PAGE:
GeoJSON is a format developed for encoding a variety of geographic data structures. It is feature-oriented, just like KML, and can replace the use of KML in many, but not all, Web applications. The encoding conforms to standard JSON syntax, with an expected structure and set of property names.

A GeoJSON Object Containing Two San Francisco Landmarks
{ "type": "FeatureCollection",
  "features": [
      {"type": "Feature",
       "properties": {
          "name": "AT&T Park",
          "amenity": "Baseball Stadium",
          "description": "This is where the SF Giants play!"
       },
       "geometry": {
          "type": "Point",
          "coordinates": [-122.389283, 37.778788 ]
       }
      },
      {"type": "Feature",
       "properties": {
          "name": "Coit Tower"
       },
       "geometry": {
          "type": "Point",
          "coordinates": [ -122.405896, 37.802266 ]
       }
    }
  ]
}

A GeoJSON object starts with a feature collection and each feature is a tuple of a geometric object, an optional identifier, and a property object. The geometry object describes a point, line, polygon, arrays of such objects, or collections of mixed geometry objects.

The properties property of the feature is any JSON object value. In the example shown above, it defines a set of metadata for each point that describes a location in San Francisco. If the property names match the expectations of the consuming application, it may affect the rendering (e.g. a map marker might be labeled with the feature name). There is no standardization of what the properties property may contain other than it must be a legal JSON object value.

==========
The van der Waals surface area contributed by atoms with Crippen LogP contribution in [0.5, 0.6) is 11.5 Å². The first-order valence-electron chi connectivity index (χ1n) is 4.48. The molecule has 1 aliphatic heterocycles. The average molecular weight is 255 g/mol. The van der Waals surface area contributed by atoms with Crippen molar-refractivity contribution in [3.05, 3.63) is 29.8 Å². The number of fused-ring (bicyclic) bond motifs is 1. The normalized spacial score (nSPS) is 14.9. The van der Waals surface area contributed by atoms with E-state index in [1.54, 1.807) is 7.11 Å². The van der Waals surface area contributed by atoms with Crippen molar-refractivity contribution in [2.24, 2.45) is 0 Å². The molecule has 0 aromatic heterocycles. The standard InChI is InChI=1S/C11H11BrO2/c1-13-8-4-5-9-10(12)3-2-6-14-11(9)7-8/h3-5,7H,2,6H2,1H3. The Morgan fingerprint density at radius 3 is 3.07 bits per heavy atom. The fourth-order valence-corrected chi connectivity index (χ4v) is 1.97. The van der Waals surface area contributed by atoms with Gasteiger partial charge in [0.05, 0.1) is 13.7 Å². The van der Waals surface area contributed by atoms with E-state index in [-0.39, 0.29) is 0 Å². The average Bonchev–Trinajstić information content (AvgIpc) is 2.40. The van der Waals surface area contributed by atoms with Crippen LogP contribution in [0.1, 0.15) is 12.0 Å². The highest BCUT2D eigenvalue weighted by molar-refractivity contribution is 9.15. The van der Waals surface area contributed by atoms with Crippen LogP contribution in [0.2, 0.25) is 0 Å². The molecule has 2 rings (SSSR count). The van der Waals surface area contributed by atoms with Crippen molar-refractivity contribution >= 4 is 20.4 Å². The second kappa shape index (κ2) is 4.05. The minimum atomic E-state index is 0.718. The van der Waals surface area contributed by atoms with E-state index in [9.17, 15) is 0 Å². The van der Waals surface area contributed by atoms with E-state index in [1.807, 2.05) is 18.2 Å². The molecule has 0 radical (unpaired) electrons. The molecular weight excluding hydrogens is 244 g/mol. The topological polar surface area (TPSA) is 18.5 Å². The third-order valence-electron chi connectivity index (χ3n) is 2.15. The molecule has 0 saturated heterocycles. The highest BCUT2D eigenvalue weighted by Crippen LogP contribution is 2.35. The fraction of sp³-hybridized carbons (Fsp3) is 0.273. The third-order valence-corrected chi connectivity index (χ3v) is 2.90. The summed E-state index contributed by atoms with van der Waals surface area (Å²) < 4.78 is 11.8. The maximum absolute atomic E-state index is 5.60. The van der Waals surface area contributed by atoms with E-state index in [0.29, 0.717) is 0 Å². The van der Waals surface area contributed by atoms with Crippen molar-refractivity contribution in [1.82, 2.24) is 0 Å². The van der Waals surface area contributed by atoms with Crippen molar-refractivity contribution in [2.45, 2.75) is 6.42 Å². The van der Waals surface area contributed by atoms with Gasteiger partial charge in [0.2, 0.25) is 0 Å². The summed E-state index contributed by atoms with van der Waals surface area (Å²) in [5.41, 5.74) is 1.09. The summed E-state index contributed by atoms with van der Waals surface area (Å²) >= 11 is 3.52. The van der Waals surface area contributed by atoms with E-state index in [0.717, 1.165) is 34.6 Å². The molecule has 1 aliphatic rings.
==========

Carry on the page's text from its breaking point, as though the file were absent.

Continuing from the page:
GeoJSON at the USGS

The US Geological Survey (USGS) provides many different feeds of various earthquakes around the world as GeoJSON feeds. Each feature is a single point (the epicenter) and an extensive set of properties is provided that describe the earthquake. The property definitions is defined on the USGS website but their use is not standardized.

An Earthquake Feed Example
{"type":"FeatureCollection",
 "metadata":{
     "generated":1401748792000,
     "url":"http://earthquake.usgs.gov/earthquakes/feed/v1.0/summary/significant_day.geojson",
     "title":"USGS Significant Earthquakes, Past Day",
     "status":200,
     "api":"1.0.13",
     "count":1
  },
  "features":[
     {"type":"Feature",
      "properties":{
         "mag":4.16,
         "place":"7km NW of Westwood, California",
         "time":1401676603930,
         "updated":1401748647446,
         "tz":-420,
         "url":"http://earthquake.usgs.gov/earthquakes/eventpage/ci15507801",
         "detail":"http://earthquake.usgs.gov/earthquakes/feed/v1.0/detail/ci15507801.geojson",
         "felt":3290,
         "cdi":5.4,
         "mmi":5.36,
         "alert":"green",
         "status":"reviewed",
         "tsunami":null,
         "sig":806,
         "net":"ci",
         "code":"15507801",
         "ids":",ci15507801,",
         "sources":",ci,",
         "types":",cap,dyfi,focal-mechanism,general-link,geoserve,losspager,moment-tensor,nearby-cities,origin,phase-data,scitech-link,shakemap,",
         "nst":100,
         "dmin":0.0317,
         "rms":0.22,
         "gap":43,
         "magType":"mw",
         "type":"earthquake",
         "title":"M 4.2 - 7km NW of Westwood, California"
      },
      "geometry":{
         "type":"Point",